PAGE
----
Clinical psychology for a cleft lip and / or palate
Clinical psychologists work with people with all sorts of conditions.
Being born with a cleft lip and / or palate does not necessarily mean life will always be hard or you are guaranteed to experience psychological difficulties. However, living with a medical condition such as cleft can bring challenges. We therefore like to meet all children and parents who are known to the cleft service at some point.
We will be very happy to discuss any questions or concerns you may have. We want to support you in any way we can and this support will look very different for different people.
The Cleft Clinical Psychology service has three main aims:
- To support the mental wellbeing and promote resilience in all children and families born with a cleft.
- To provide psychological therapeutic intervention where children or families are experiencing difficulties.
- To support children and families as they make their way along the care and treatment pathway.
Our work may include:
- support for you and / or your family as you make decisions around surgery, as well as support when preparing for surgery
- support for you and / or your family when someone is living with a visible difference (for example, dealing with other people’s comments and questions)
- helping people adjust to change (for example, after surgery, a medical diagnosis or school move)
- therapeutic support for a wide range of mental health challenges, such as low confidence, anxiety and low mood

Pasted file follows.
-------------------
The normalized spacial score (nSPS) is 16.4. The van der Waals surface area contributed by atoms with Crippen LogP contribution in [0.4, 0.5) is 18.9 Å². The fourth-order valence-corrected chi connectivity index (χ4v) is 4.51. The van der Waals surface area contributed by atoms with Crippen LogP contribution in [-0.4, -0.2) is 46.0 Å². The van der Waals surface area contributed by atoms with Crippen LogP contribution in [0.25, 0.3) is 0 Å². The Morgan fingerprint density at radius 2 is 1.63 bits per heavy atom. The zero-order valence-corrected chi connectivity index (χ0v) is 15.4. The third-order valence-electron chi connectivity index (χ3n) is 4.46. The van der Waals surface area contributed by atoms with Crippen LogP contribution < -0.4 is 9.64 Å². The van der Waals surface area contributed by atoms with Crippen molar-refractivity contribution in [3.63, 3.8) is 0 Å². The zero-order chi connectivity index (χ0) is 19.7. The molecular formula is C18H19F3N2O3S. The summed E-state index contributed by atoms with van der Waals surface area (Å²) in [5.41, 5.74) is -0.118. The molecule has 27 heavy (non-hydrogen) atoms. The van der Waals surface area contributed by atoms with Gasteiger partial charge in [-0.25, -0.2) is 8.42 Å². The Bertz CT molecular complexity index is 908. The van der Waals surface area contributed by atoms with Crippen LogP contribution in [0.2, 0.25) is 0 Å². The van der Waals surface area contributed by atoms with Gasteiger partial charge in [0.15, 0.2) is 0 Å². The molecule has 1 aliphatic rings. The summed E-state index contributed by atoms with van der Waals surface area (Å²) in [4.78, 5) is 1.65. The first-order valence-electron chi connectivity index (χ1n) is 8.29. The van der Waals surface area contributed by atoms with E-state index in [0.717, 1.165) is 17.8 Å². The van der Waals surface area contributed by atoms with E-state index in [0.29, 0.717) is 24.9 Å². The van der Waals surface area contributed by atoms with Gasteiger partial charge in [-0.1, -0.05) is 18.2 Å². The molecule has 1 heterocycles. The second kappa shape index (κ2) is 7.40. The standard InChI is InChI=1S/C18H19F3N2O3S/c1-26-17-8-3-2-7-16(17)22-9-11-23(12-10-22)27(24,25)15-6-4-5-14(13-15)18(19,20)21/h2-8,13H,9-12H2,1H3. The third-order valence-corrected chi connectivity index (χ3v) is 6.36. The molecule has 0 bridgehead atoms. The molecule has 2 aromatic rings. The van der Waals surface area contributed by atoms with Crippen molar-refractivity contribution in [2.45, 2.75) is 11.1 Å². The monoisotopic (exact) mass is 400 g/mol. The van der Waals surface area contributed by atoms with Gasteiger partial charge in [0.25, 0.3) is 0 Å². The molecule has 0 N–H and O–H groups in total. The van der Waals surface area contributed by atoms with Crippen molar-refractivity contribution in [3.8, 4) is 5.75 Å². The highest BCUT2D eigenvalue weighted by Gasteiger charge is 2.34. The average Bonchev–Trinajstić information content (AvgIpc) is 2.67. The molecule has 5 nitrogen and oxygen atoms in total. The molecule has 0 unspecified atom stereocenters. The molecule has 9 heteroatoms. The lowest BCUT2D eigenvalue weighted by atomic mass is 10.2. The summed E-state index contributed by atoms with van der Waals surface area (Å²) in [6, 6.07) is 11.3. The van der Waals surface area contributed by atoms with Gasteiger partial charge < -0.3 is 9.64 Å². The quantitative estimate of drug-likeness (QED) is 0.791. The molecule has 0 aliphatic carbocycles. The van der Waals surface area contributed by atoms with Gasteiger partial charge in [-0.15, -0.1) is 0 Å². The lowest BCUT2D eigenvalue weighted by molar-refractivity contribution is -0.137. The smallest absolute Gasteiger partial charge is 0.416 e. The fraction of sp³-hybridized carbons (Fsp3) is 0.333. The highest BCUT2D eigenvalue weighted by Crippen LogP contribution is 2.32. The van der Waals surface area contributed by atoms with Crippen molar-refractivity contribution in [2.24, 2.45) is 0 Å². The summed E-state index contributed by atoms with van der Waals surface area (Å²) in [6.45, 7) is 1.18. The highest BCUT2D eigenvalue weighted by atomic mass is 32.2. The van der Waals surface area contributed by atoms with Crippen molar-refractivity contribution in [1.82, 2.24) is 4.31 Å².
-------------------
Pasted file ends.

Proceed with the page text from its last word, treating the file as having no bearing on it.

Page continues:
- advice to promote general mental wellbeing
If you would like an appointment for yourself, your family or your child, please contact us through the Cleft Team and they will pass on your query:
- Pamela Larmour, Cleft Coordinator: 073 8543 0707
- Paula McCord, Assistant Cleft Coordinator: 028 9504 5952
Alternatively, you can mention it to one of the Cleft Team when you come to a clinic.
Many parents wonder how open they should be with their child when it comes to their cleft lip and / or palate. We usually remind parents that children can be extremely perceptive. They will probably pick up how you feel about their cleft from how it is discussed at home.
Your child (and any siblings) will form their own feelings and attitudes to having a cleft based on the approach their parents take to the condition.
For example, if parents approach their child’s cleft with acceptance, the child is likely to adopt these feelings as well. This will help normalise the child’s situation and influence how they feel and respond to questions and comments about their cleft. We can provide a space to allow you to process your own feelings about your child’s cleft should this be helpful.
It can also be beneficial to:
- emphasise the importance of qualities beyond physical appearance
- describe cleft-related treatments as ways to improve quality of life rather than to ‘fix’ something that is wrong
For example, you might explain speech and language therapy to your child as something that will help them feel confident in communicating their needs, thoughts and feelings to other people.
In many cases, an open and honest approach can help your child accept their cleft and everything that comes with it.
What should I say?
Use neutral or positive language that is appropriate for your child’s age. This can help prevent distress arising from confusion or misunderstanding.
Reassure your child that they will be well looked after as they grow and will not have to deal with their cleft alone. They will have family, friends and specialists in the hospital to help them live life to the full.
The CleftProud website has photographs and stories of people from around the world who were born with cleft lip and / or palate. As your child gets older, it may help to show them resources like this so they can see they are not alone.